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Relationship formation

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Non Contact Lesson Thursday 1st April 2010 Relationship Breakdown Outline and evaluate two theories for the formation of relationships (25 marks) A relationship is an encounter with another person or a group of people that endures over time. It happens with celebrities even though you don't meet them. Derrick (2008) discovered how these 'fake relationships' (parasocial relationships) could provide a safe route for people who have a difficult time with real interpersonal relationships. People with low self-esteem can use parasocial relationships to feel closer to their ideal selves (i.e. the person they would rather be than the person they actually are). Relationships are important to social well being. They are characterised by features including the following: responsibility, giving,, taking, rules (for e.g. you can't sleep with your friend's ex-partner) and roles (best friend, wife, daughter mother etc). There are two main theories that explain why relationships are formed. I am going to begin with the reward/need satisfaction model (Byrne and Clove, 1970) this suggests that both operant and classical conditioning play a part in relationships. This theory states that we learn to associate with people for positive and enjoyable situations even if they are not directly rewarding us in these instances. In other words, we enter a relationship that rewards us the most or give us the most pleasure. ...read more.


Participants in relationships are often more concerned with equity and fairness in rewards and demands than with the desire to maximise their own benefits. Furthermore, this model tends to focus on western cultures hence lacks ecological validity. In non -western cultures you tend to be rewarded for being like everyone else rather than individualistic so being in a relationship wouldn't be rewarding in these cultures. Hill (1972) showed that kinship bonds are very influential resilient not dependent on reinforcement. Indicating social relationships are more commonly found in these countries and show little concern for the receipt of reinforcements. In addition this theory doesn't take into account gender differences as women are more focused on the needs of others, with men it is against their 'machismo' and 'manliness', who are orientated towards the gratification of their own needs, (Lott, 1994). However it could be argued that 'meeting the needs of others' might be reinforcing in itself. Moreover, the matching hypothesis (Walster et al, 1966) suggests that physical attractiveness is the main thing we look for in a mate and that we are attracted to those that are similar to us. Further research lead to the following main theories: socially desirable individuals seek out other socially desirable individuals and matched couples tend to be more successful than unmatched couples. ...read more.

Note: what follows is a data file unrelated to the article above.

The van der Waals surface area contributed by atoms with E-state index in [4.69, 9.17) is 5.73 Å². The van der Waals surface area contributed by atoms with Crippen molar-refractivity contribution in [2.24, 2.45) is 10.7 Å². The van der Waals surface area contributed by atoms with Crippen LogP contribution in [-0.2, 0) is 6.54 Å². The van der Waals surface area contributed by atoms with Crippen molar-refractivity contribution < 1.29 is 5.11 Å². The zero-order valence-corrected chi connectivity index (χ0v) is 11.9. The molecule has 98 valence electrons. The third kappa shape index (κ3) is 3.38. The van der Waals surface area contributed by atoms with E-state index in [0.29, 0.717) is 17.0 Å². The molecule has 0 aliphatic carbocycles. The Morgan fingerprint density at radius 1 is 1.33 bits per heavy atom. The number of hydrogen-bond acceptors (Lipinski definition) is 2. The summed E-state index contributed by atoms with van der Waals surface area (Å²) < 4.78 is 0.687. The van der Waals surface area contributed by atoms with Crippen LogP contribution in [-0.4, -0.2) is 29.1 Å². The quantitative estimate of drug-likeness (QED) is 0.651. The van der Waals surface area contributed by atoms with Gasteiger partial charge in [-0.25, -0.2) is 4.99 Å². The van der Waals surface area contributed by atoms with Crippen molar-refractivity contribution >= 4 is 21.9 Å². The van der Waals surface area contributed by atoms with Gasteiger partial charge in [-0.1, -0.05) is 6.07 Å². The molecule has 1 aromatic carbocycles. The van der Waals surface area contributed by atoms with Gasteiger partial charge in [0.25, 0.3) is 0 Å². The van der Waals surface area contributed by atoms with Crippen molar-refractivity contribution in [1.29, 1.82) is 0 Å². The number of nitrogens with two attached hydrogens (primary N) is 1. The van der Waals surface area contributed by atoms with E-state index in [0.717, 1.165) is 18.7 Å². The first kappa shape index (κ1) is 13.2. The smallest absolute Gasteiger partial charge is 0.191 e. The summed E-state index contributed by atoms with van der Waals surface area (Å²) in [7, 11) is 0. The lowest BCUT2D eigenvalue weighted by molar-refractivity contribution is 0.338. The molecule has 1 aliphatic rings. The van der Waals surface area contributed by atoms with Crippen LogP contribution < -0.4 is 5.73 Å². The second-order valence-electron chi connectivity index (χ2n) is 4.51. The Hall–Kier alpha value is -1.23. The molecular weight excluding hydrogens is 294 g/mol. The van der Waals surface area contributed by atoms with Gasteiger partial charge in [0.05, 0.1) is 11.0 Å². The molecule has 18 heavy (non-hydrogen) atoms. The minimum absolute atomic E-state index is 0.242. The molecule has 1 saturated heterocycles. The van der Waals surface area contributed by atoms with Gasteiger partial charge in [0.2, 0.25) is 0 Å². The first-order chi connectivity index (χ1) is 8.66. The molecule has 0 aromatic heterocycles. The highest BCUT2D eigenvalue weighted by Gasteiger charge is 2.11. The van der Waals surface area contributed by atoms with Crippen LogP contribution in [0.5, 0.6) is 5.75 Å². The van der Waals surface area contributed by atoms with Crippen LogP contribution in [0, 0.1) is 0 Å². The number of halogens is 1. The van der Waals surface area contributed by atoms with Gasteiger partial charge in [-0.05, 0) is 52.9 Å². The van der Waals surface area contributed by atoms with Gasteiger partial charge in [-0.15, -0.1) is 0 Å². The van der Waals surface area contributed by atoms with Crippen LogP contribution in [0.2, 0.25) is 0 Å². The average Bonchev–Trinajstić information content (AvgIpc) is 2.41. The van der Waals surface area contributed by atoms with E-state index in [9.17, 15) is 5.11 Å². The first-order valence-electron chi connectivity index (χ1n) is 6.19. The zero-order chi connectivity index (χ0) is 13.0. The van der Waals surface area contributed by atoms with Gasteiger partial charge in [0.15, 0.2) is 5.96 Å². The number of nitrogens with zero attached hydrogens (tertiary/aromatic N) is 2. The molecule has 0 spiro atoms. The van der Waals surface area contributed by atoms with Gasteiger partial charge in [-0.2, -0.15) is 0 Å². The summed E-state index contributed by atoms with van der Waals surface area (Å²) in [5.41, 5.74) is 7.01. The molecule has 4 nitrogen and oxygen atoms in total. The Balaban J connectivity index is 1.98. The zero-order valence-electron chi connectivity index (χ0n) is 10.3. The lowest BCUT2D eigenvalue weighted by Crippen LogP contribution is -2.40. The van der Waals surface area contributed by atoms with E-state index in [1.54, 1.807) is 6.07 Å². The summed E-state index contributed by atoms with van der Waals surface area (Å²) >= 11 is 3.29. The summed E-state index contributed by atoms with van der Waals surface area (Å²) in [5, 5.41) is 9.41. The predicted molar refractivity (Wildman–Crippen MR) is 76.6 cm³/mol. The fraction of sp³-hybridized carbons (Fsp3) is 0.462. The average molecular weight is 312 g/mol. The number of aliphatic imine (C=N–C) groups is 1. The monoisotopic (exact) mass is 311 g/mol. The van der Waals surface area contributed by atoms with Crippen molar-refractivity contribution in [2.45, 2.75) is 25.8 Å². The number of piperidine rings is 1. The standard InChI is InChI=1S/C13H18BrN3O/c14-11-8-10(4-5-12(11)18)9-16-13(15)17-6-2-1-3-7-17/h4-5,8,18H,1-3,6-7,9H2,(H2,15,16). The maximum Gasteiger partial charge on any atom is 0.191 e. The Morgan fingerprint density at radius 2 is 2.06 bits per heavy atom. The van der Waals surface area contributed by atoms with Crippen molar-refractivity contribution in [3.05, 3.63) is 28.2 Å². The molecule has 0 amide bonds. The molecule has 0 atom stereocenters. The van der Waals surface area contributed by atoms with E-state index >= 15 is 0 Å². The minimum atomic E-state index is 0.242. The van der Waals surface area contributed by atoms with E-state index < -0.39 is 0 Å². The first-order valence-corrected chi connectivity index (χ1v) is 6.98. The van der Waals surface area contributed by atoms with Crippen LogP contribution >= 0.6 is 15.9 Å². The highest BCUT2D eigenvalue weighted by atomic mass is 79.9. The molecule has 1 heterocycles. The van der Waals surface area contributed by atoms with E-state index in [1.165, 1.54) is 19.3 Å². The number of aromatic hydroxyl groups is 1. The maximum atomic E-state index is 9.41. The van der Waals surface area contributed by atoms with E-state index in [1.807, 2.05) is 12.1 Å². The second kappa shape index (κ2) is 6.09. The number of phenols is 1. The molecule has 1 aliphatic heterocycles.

This idea that; individuals can sometimes compensate for their lack of attractiveness by offering their other desirable traits (e.g. status and money) has been termed 'complex matching' (Hatfield and Sprecher. 2009). This hypothesis doesn't take into account gender differences and Takeuchi (2006) has shown that a gender difference does exist in the degree to which physical attractiveness is valued by an opposite sex partner. Physical attractiveness of women is valued more heavily by men than that by women of men. So it has less impact on the perception of men's social desirability. In other words, women tend to be more picky than men and take high social status e.g. money and power, also certain personality traits such as kindness and generosity into account. On a good note, the matching hypothesis takes into account the roles of third parties which may form relationships such as friends, family or even dating sites. Hatfield and Sprecher (2009) suggest it is likely that these third parties would consider compatibility because they determine who would make suitable matches. For example, in traditional arranged marriages, parents may be in a better position to judge compatibility in the long term than are their children, those decisions maybe swayed be emotions or hormones (Xiaohe and Whyte 1990). In contrast, it doesn't take into account individual differences for e.g. ...read more.

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